Although Jupiter is the largest planet in our solar system, most planets discovered outside of our solar system, or exoplanets, are larger. In 2009, the largest known exoplanet was CT Cha B which, in comparison to Jupiter, is twice as large in diameter and 17 times larger in mass. How much do we know about exoplanets like this, and how do we find them?
Extrasolar planets, or exoplanets are planets that orbit around a different sun in a different solar system. While researchers have not located all of the exoplanets in the Milky Way galaxy, they estimate that there are about 100 billion planets, of which only 837 planets and 660 stars have been discovered.
Most planets are gas planets like Jupiter, but not all solar systems are the same. For example, while the average planet per star is 1.6, our solar system has eight planets in it, so we have more than the average planet per star.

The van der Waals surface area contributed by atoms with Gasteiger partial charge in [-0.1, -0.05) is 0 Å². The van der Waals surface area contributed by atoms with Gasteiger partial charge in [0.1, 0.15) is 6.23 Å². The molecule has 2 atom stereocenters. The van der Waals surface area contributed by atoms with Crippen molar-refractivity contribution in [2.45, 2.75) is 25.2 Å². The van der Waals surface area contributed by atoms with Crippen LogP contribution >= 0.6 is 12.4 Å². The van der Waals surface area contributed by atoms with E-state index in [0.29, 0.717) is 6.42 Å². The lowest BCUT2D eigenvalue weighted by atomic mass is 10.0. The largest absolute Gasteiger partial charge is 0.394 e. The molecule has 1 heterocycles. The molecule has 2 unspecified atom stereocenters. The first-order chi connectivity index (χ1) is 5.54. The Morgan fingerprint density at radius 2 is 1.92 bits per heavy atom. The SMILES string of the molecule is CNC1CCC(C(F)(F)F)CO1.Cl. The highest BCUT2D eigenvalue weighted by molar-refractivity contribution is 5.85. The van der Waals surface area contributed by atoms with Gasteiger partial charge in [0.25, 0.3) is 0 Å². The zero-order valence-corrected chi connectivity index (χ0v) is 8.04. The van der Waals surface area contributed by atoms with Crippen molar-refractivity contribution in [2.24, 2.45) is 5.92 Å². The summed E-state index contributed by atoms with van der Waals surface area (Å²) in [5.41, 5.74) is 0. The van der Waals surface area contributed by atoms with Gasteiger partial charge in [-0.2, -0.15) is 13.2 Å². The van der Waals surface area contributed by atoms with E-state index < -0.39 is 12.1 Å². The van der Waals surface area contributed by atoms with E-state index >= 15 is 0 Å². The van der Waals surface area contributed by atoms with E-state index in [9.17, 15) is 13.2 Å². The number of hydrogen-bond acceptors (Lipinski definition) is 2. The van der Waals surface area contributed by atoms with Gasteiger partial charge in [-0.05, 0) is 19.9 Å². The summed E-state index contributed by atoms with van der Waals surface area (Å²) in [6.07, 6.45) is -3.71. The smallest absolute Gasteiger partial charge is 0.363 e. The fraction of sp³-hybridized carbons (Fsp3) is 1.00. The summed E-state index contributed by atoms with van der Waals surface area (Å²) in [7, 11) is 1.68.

Exoplanets are generally difficult to see using a simple telescope. In fact, only five percent of exoplanets have been discovered this way. There are two types of telescopes: space telescopes and ground telescopes. Though ground telescopes are typically used more, space telescopes actually work better.
However, there are also other methods to find exoplanets. For instance, other exoplanets have been discovered using Doppler spectroscopy, which allows space scientists to observe a star's velocity as it spins. Another method scientists use to discover exoplanets is watching the brightness of a star: if the star dims, then it is likely that a planet is in transit in front of the star. However, this method can lead to false assumptions.
While scientists may not know everything about exoplanets, as research methods are not 100 percent accurate, we are still learning and progressing in the research of the universe. Scientists are hopeful that they will uncover more about exoplanets in the near future!
[Sources: National Geographic; Space.com]